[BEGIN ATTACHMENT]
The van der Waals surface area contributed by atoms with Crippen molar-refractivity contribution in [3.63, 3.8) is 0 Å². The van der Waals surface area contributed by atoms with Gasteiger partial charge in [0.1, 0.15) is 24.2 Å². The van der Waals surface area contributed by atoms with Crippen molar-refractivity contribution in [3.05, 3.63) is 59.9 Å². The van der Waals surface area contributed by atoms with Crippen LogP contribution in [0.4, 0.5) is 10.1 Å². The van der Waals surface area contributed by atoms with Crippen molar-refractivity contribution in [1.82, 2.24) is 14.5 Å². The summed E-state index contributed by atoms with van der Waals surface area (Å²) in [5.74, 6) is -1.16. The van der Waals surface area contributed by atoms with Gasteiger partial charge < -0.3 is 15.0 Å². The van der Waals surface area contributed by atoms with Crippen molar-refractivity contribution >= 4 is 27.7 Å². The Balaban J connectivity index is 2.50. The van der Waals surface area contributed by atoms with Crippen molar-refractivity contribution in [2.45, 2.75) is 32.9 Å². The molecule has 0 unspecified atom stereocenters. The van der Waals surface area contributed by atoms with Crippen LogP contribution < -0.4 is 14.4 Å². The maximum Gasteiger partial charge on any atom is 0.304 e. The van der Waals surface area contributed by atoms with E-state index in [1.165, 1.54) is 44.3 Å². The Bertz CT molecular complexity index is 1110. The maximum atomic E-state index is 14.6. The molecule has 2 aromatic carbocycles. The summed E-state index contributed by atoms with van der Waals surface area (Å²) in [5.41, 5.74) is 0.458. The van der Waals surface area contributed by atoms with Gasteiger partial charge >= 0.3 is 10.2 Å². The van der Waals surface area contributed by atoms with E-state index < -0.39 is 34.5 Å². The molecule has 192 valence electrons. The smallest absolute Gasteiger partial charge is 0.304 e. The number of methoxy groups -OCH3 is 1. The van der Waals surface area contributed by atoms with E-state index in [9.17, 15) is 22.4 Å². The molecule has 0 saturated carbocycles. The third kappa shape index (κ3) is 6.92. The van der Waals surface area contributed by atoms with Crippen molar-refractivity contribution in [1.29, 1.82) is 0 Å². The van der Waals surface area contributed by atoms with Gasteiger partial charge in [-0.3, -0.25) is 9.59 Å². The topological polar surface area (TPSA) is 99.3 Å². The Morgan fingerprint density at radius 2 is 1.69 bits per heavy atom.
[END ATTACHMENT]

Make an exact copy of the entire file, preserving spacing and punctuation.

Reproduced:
The van der Waals surface area contributed by atoms with Crippen molar-refractivity contribution in [3.63, 3.8) is 0 Å². The van der Waals surface area contributed by atoms with Gasteiger partial charge in [0.1, 0.15) is 24.2 Å². The van der Waals surface area contributed by atoms with Crippen molar-refractivity contribution in [3.05, 3.63) is 59.9 Å². The van der Waals surface area contributed by atoms with Crippen LogP contribution in [0.4, 0.5) is 10.1 Å². The van der Waals surface area contributed by atoms with Crippen molar-refractivity contribution in [1.82, 2.24) is 14.5 Å². The summed E-state index contributed by atoms with van der Waals surface area (Å²) in [5.74, 6) is -1.16. The van der Waals surface area contributed by atoms with Gasteiger partial charge < -0.3 is 15.0 Å². The van der Waals surface area contributed by atoms with Crippen molar-refractivity contribution >= 4 is 27.7 Å². The Balaban J connectivity index is 2.50. The van der Waals surface area contributed by atoms with Crippen molar-refractivity contribution in [2.45, 2.75) is 32.9 Å². The molecule has 0 unspecified atom stereocenters. The van der Waals surface area contributed by atoms with Crippen LogP contribution < -0.4 is 14.4 Å². The maximum Gasteiger partial charge on any atom is 0.304 e. The van der Waals surface area contributed by atoms with E-state index in [1.165, 1.54) is 44.3 Å². The Bertz CT molecular complexity index is 1110. The maximum atomic E-state index is 14.6. The molecule has 2 aromatic carbocycles. The summed E-state index contributed by atoms with van der Waals surface area (Å²) in [5.41, 5.74) is 0.458. The van der Waals surface area contributed by atoms with Gasteiger partial charge >= 0.3 is 10.2 Å². The van der Waals surface area contributed by atoms with E-state index < -0.39 is 34.5 Å². The molecule has 192 valence electrons. The smallest absolute Gasteiger partial charge is 0.304 e. The number of methoxy groups -OCH3 is 1. The van der Waals surface area contributed by atoms with E-state index in [9.17, 15) is 22.4 Å². The molecule has 0 saturated carbocycles. The third kappa shape index (κ3) is 6.92. The van der Waals surface area contributed by atoms with Crippen molar-refractivity contribution in [1.29, 1.82) is 0 Å². The van der Waals surface area contributed by atoms with Gasteiger partial charge in [-0.3, -0.25) is 9.59 Å². The topological polar surface area (TPSA) is 99.3 Å². The Morgan fingerprint density at radius 2 is 1.69 bits per heavy atom.